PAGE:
An employee at the Oregon Department of Fish and Wildlife has won the first refund of mandatory union fees stemming from a U.S. Supreme Court ruling that public employees cannot be required to pay unions dues or fees if they opt out of membership.
Debora Nearman filed a lawsuit in April challenging the mandatory union costs as a condition of her employment at the agency. After the Janus decision was issued June 27, the Service Employees International Union Local 503 moved to settle the case and return more than two years of fees to Nearman, or $2,959.81.
Nearman, the wife of Oregon Rep. Mike Nearman, R-Independence, said the SEIU actively opposed her husband’s election efforts, forming a political action committee and spending some $53,000 to campaign against him, including distributing disparaging fliers.
Nearman also said she is a devout Catholic and strongly opposes SEIU’s position on abortion and its financial support of pro-choice political candidates and legislation. Finally, she said, SEIU takes policy positions that conflict with her political beliefs, including its support of a ballot measure that sought to impose a gross receipts tax on corporations. The SEIU spent millions lobbying in support of Measure 97, which was ultimately defeated.
The U.S. Supreme Court’s decision ended a provision in Oregon and 21 other states that required public employees to pay what’s known as “fair share” fees as a condition of their employment, even if they opted out of union membership. The fees are supposed to cover bargaining and contract administration, including handling grievances.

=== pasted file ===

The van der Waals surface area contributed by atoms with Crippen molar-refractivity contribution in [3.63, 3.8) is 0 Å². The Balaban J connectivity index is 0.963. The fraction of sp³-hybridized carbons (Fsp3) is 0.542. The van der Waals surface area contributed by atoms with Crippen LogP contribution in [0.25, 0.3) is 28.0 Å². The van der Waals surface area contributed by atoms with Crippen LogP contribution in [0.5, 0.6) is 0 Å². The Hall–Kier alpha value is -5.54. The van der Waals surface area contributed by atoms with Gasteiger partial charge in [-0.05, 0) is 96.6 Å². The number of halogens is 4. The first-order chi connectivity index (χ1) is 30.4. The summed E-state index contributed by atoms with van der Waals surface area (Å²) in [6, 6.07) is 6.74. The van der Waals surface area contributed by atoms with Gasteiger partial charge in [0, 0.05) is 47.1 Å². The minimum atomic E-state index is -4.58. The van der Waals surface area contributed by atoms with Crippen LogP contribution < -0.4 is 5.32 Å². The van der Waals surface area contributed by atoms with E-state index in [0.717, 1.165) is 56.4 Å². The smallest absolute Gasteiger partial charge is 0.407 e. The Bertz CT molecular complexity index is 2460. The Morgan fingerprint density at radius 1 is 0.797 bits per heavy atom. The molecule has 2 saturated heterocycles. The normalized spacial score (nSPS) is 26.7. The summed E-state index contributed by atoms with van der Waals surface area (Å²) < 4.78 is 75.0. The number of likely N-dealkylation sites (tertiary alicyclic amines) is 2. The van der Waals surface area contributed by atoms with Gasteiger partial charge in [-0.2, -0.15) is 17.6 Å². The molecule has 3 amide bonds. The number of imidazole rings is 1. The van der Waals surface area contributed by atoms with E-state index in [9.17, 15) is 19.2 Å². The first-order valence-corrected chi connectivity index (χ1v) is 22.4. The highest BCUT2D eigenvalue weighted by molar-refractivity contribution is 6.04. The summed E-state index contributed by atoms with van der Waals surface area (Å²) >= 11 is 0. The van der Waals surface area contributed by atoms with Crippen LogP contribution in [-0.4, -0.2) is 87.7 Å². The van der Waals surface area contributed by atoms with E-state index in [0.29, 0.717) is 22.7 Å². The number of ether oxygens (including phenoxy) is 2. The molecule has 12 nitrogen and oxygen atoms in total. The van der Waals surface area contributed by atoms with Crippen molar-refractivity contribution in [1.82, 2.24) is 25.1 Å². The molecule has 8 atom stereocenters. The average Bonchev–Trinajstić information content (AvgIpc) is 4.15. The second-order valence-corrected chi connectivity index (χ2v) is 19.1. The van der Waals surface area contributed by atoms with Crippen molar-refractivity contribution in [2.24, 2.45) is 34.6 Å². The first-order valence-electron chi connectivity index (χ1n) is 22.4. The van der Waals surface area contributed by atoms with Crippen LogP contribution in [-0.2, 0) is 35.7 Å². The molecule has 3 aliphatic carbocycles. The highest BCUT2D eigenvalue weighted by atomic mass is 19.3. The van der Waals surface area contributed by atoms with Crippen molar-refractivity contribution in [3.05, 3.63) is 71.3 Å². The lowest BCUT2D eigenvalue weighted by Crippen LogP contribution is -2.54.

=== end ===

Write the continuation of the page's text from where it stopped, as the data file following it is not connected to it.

The plaintiff was Illinois public employee Mark Janus, who sued his union in 2015. He argued the union’s non-member fees still supported its political activities in violation of his First Amendment rights. Janus filed his case with legal aid from the Illinois-based Liberty Justice Center and the National Right to Work Legal Defense Foundation, the latter group said.
The decision’s impact has been hotly debated. Some maintain that it is likely to result in a significant loss of union membership and the fees that are used to bankroll candidates and union lobbying at the Capitol. Oregon still ranks among the top states in the nation for public employee membership.
“Nearman’s refund represents the first of what should ultimately be hundreds of millions of dollars or even more returned to public employees for union fees seized from them in violation of the First Amendment,” Mark Mix, president of the National Right to Work Foundation, said in a news release.
The National Right to Work Legal Defense Foundation is handling some 200 other cases across the country, including a class-action lawsuit in California by 30,000 state employees, Patrick Semmens, the group’s vice president, told the Associated Press.
If the 9th U.S. Circuit Court of Appeals rules in favor of the plaintiffs in the California case, they stand to be refunded more than $100 million, Semmens estimated.
Union advocates say public employees recognize the benefits of union membership and will continue to support them.
SEIU’s settlement with Nearman was explicit that the union has not admitting wrongdoing and was settling “for no other reason” than “to avoid the expense and inconvenience of further proceedings.”
Union officials said that meant it was not setting any precedent, and that it’s not liable to repay any fees paid before the Janus ruling.
“SEIU 503 is a strong union because we focus on our members’ priorities: bargaining strong contracts, funding critical government services, and lifting standards for all Oregonians,” Melissa Unger, executive director of SEIU Local 503 said in an emailed statement. “In order to keep that focus, we made the decision to settle this case rather than go through a costly and time-consuming legal battle.
“The national anti-union groups will try to make this about more than it is, but our members want us to keep our eyes on their priorities rather than engaging in protracted lawsuits.”
The Oregon branch of the SEIU claims 72,000 members who work in state, local government, nonprofit agencies and higher education. Its spokeswoman, Jill Bakken, told the Associated Press that the Supreme Court’s ruling that eliminated obligatory fees has led to a drop in membership “well within our expectations.”
“While we’re not sure what the long-term impacts will be yet — the case is still relatively new — we’re very encouraged,” Bakken said.